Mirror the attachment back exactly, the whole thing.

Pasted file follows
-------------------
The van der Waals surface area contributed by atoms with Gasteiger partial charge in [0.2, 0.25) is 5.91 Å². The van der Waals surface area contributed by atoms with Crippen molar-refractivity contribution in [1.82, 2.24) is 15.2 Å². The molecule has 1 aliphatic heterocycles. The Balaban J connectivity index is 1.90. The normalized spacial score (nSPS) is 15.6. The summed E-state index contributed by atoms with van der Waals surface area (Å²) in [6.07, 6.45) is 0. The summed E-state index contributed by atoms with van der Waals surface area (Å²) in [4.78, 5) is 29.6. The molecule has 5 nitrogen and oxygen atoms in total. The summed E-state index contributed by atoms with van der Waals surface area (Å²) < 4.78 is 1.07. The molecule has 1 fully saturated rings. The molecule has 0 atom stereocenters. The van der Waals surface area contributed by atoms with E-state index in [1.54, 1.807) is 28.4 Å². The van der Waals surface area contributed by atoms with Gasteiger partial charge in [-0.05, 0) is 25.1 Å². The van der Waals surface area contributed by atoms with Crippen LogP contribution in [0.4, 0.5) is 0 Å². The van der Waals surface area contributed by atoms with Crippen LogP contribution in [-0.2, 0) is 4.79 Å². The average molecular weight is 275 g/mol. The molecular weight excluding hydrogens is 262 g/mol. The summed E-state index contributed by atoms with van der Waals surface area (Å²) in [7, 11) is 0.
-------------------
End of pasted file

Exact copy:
The van der Waals surface area contributed by atoms with Gasteiger partial charge in [0.2, 0.25) is 5.91 Å². The van der Waals surface area contributed by atoms with Crippen molar-refractivity contribution in [1.82, 2.24) is 15.2 Å². The molecule has 1 aliphatic heterocycles. The Balaban J connectivity index is 1.90. The normalized spacial score (nSPS) is 15.6. The summed E-state index contributed by atoms with van der Waals surface area (Å²) in [6.07, 6.45) is 0. The summed E-state index contributed by atoms with van der Waals surface area (Å²) in [4.78, 5) is 29.6. The molecule has 5 nitrogen and oxygen atoms in total. The summed E-state index contributed by atoms with van der Waals surface area (Å²) < 4.78 is 1.07. The molecule has 1 fully saturated rings. The molecule has 0 atom stereocenters. The van der Waals surface area contributed by atoms with E-state index in [1.54, 1.807) is 28.4 Å². The van der Waals surface area contributed by atoms with Gasteiger partial charge in [-0.05, 0) is 25.1 Å². The van der Waals surface area contributed by atoms with Crippen LogP contribution in [0.4, 0.5) is 0 Å². The van der Waals surface area contributed by atoms with Crippen LogP contribution in [-0.2, 0) is 4.79 Å². The average molecular weight is 275 g/mol. The molecular weight excluding hydrogens is 262 g/mol. The summed E-state index contributed by atoms with van der Waals surface area (Å²) in [7, 11) is 0.